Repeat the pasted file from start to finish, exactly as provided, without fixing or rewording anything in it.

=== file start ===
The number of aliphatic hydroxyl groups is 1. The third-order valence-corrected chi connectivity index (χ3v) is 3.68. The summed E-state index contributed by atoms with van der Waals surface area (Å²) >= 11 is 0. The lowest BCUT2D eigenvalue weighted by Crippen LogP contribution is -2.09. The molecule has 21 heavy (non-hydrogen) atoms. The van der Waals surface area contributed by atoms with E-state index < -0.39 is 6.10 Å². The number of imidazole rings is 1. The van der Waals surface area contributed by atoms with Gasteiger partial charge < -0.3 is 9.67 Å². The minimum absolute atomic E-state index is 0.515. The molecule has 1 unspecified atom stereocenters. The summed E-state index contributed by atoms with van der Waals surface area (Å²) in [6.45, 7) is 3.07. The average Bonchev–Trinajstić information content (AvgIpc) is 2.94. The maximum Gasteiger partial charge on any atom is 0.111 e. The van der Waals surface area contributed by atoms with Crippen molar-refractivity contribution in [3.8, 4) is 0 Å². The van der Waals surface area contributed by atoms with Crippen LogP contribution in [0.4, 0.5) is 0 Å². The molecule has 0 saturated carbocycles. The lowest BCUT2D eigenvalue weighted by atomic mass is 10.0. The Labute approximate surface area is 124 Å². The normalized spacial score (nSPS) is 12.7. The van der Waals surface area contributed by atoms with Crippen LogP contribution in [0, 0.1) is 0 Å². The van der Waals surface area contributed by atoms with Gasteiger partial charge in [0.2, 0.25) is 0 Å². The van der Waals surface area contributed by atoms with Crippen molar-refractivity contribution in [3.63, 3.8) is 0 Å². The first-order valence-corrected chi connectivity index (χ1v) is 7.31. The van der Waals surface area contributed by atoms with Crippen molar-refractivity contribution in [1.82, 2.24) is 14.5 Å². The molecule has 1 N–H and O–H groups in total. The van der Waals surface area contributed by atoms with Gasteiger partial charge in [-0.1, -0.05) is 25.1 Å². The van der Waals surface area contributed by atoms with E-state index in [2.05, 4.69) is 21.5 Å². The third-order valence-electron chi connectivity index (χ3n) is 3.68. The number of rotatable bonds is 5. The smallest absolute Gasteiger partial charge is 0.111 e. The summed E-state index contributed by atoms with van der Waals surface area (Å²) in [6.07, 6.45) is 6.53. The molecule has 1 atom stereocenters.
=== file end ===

The number of aliphatic hydroxyl groups is 1. The third-order valence-corrected chi connectivity index (χ3v) is 3.68. The summed E-state index contributed by atoms with van der Waals surface area (Å²) >= 11 is 0. The lowest BCUT2D eigenvalue weighted by Crippen LogP contribution is -2.09. The molecule has 21 heavy (non-hydrogen) atoms. The van der Waals surface area contributed by atoms with E-state index < -0.39 is 6.10 Å². The number of imidazole rings is 1. The van der Waals surface area contributed by atoms with Gasteiger partial charge < -0.3 is 9.67 Å². The minimum absolute atomic E-state index is 0.515. The molecule has 1 unspecified atom stereocenters. The summed E-state index contributed by atoms with van der Waals surface area (Å²) in [6.45, 7) is 3.07. The average Bonchev–Trinajstić information content (AvgIpc) is 2.94. The maximum Gasteiger partial charge on any atom is 0.111 e. The van der Waals surface area contributed by atoms with Crippen molar-refractivity contribution in [3.8, 4) is 0 Å². The van der Waals surface area contributed by atoms with Crippen LogP contribution in [0.4, 0.5) is 0 Å². The molecule has 0 saturated carbocycles. The lowest BCUT2D eigenvalue weighted by atomic mass is 10.0. The Labute approximate surface area is 124 Å². The normalized spacial score (nSPS) is 12.7. The van der Waals surface area contributed by atoms with Crippen LogP contribution in [0, 0.1) is 0 Å². The van der Waals surface area contributed by atoms with Gasteiger partial charge in [0.2, 0.25) is 0 Å². The van der Waals surface area contributed by atoms with Crippen molar-refractivity contribution in [3.63, 3.8) is 0 Å². The first-order valence-corrected chi connectivity index (χ1v) is 7.31. The van der Waals surface area contributed by atoms with Crippen molar-refractivity contribution in [1.82, 2.24) is 14.5 Å². The molecule has 1 N–H and O–H groups in total. The van der Waals surface area contributed by atoms with Gasteiger partial charge in [-0.1, -0.05) is 25.1 Å². The van der Waals surface area contributed by atoms with E-state index in [2.05, 4.69) is 21.5 Å². The third-order valence-electron chi connectivity index (χ3n) is 3.68. The number of rotatable bonds is 5. The smallest absolute Gasteiger partial charge is 0.111 e. The summed E-state index contributed by atoms with van der Waals surface area (Å²) in [6.07, 6.45) is 6.53. The molecule has 1 atom stereocenters.